Buenos Aires: How To Outwit the Reciprocity Fee and Add More Interest To Your South American Adventure

by TFB Editors on May 9, 2012

By Lisa Mercer

Buenos Aires, Argentina

Few travelers, including Baby Boomers, can resist the lure of Buenos Aires, Argentina. Visitors arrive from all parts of the globe and immerse themselves in the culture of tango, wine, and late night parties. They visit the Recoleta and stand in awe of the elaborate graves of famous Argentinians. Those with an Evita obsession can learn everything about her life at the Evita Museum.

Once upon a time, Argentina was one of the budget travel capitals of the world. But times have changed. While still a relatively inexpensive destination, Argentina has made some recent changes that might cause you to dig deeper into the piggy bank.

The Reciprocity Fee

The Evita Peron Museum

In simple terms, since the United States charges citizens of Argentina $140 to enter the US, the Argentina government now charges US citizens entering their country by air the same $140. Note the two important key words: “by air.” The reciprocity fee does not apply if you arrive by boat. And just across the Rio de la Plate sits a charming little country called Uruguay, which does not charge reciprocity fees. Uruguay also has convenient boat service to Buenos Aires, and tickets cost less than $140.

About Buquebus

Buquebus offers boat service between Buenos Aires and two Uruguayan cities: Montevideo and Colonia. The large ship offers a comfortable ride with onboard cafes and snack bars in case you get hungry. The ride from Montevideo takes three hours. The ride from Colonia takes about one hour. Reserve your tickets online to smooth the boarding process.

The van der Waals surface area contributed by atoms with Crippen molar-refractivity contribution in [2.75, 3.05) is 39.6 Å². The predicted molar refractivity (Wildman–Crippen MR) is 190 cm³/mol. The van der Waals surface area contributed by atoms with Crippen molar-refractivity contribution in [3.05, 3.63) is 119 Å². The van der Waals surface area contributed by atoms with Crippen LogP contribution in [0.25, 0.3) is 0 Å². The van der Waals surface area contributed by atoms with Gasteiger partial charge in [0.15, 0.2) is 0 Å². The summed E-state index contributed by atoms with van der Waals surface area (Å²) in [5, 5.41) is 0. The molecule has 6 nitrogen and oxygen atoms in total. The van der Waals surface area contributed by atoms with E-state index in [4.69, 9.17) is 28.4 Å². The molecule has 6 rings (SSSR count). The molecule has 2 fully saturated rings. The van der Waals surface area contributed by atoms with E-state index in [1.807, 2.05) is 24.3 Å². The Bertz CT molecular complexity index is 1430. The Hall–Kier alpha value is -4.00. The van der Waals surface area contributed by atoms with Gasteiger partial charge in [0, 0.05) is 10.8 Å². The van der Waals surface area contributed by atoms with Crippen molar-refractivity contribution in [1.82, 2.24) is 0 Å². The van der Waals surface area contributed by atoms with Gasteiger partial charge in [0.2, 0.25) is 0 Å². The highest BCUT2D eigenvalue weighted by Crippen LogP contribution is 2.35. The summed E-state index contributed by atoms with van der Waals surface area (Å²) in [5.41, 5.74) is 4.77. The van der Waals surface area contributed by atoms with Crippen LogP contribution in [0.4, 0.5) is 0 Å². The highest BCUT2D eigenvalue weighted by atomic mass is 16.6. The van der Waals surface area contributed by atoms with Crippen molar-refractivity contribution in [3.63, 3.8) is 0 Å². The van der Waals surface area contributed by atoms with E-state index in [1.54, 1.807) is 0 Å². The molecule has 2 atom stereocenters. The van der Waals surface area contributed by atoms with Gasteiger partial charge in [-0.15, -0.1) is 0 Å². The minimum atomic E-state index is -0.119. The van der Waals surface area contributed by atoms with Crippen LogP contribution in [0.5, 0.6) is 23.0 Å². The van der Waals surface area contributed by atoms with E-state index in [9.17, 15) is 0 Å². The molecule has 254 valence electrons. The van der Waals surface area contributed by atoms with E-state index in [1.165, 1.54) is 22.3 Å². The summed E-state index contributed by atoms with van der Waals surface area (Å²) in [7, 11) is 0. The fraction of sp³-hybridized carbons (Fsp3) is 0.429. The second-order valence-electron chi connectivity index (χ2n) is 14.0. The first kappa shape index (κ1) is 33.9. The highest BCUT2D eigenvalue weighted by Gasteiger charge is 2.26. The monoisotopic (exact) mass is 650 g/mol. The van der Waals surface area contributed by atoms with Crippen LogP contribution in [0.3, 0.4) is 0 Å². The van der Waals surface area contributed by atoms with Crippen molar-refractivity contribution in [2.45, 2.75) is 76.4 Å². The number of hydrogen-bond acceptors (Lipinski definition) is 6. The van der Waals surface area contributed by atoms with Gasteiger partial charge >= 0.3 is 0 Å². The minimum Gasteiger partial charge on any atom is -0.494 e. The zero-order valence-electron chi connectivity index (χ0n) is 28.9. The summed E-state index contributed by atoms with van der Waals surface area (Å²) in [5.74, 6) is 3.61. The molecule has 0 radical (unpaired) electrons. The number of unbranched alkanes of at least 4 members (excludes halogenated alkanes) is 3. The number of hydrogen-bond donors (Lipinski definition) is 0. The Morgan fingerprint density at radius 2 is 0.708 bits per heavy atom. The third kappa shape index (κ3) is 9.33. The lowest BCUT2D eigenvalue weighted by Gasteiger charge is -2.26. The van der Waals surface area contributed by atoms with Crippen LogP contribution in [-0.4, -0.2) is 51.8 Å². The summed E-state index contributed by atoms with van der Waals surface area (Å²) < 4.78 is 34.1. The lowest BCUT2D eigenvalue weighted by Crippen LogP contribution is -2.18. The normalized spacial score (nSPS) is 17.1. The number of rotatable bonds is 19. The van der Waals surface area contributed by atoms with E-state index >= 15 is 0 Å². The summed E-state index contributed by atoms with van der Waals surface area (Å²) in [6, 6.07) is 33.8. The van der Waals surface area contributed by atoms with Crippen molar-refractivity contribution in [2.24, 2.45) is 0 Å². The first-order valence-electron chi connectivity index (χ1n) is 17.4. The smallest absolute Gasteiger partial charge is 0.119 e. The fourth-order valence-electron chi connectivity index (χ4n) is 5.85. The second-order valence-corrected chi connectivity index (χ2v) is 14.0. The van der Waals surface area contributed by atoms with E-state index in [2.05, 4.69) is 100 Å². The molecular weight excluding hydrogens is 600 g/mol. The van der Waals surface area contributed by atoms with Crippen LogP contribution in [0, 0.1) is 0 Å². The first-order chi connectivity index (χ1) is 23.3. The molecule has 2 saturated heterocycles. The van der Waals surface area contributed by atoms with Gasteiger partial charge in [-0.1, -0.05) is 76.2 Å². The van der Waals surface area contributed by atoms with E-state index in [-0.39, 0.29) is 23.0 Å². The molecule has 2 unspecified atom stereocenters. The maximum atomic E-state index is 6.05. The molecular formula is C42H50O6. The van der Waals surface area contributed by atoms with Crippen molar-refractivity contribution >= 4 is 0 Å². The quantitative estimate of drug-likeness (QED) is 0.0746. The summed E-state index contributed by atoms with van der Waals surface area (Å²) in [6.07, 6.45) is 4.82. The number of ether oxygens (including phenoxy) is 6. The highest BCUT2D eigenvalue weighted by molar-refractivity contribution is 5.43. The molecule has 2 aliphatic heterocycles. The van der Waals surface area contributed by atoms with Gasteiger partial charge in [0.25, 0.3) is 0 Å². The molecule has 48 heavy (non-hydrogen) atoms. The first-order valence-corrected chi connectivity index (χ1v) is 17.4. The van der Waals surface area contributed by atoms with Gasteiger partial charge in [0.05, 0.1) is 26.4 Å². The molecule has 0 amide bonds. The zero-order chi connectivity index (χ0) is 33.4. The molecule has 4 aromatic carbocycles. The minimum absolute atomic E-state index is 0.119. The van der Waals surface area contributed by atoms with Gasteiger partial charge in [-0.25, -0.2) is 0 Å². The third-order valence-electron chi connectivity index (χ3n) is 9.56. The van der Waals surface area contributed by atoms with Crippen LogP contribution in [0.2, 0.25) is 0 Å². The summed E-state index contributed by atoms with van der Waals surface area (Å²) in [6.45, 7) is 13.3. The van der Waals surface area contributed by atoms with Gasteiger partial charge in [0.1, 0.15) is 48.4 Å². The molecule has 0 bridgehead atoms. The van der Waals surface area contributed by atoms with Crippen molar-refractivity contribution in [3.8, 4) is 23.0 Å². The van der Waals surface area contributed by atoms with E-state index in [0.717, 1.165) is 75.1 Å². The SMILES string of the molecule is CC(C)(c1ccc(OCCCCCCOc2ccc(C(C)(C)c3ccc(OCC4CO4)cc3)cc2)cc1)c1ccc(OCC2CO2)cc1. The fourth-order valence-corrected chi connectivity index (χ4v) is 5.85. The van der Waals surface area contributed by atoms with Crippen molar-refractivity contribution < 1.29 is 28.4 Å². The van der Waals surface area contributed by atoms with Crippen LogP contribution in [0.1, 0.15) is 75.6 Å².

Montevideo and Colonia are not just stopover cities, however. They are fascinating destinations in their own right, well worth adding to your South American itinerary. Unlike countries that require a car in order to reach the more interesting destinations, the buses in Uruguay go everywhere. Given that the country is about the size of Washington State, much can be seen in a short period of time.

Now Is the Time

In case you weren’t paying attention during geography class, Uruguay is in the Southern Hemisphere, which means if you are reading this in May of June, the country is in its fall season. Uruguay, however, has a temperate climate, which means that the winters are cool but never uncomfortably cold. As temperatures drop, so do the prices, so anticipate deep discounts on lodging rates between May and September.

Visiting Montevideo

A archway in the Old City.

Your flight will probably land in Montevideo, a vibrant city that blends the ancient and the modern. Journey into the city’s past and visit Ciudad Vieja, or the Old City. Its history dates back to 1885, when a Spanish man bought 3500 feet of retail space on a tract of land in Montevideo. He named the building Mercado del Puerto, or Port Market. This photogenic Art Deco structure houses a crafts, jewelry and art market, as well as the famous parillas, or grills.

If you have the energy, indulge in a beginner tango class at Montevideo’s 1856 grand opera house, called Teatro Solis.  Then, meander along the Rambla until you find Castillo Pittamiglio. It’s hard to miss its entrance, which features a replica of the Victory of Samothrace, a statue commemorating an ancient Greek naval victory. Humberto Pittamiglio, a student of mystic arts, built the castle in 1911 and adorned it with Alchemist, Templar, Masonic, and Rosicrucian symbols. Tours of the castle are available.

Exploring Colonia

A gated home in Colonia.


Colonia Del Sacramento never fails to put a smile on the faces of history buffs. This UNESCO site occupies a peaceful location along the River Plate, and features a drawbridge and an ancient wall. These have been restored to their original condition and create the feeling of being transported back in time.

The town’s historic district houses a variety of small museums. The Portuguese Museum boasts an extensive collection of 18th century weaponry and furniture. The Tile Museum shows off a detailed selection of 17th and 18th century tiles from France, Spain, and Portugal. And the Indigenous Museum houses an array of artifacts from all of the cultures that occupied Colonia before the European explorers arrived and took over the city.

Whether you take the bus from Montevideo or Colonia, departing from Uruguay adds an extra dimension to your journey, while allowing you to save money on reciprocity fees.

Do you have a have a favorite memory of, or must-see, in Buesnos Aires, Montevideo or Colonia? Share it with us in the Comments section!

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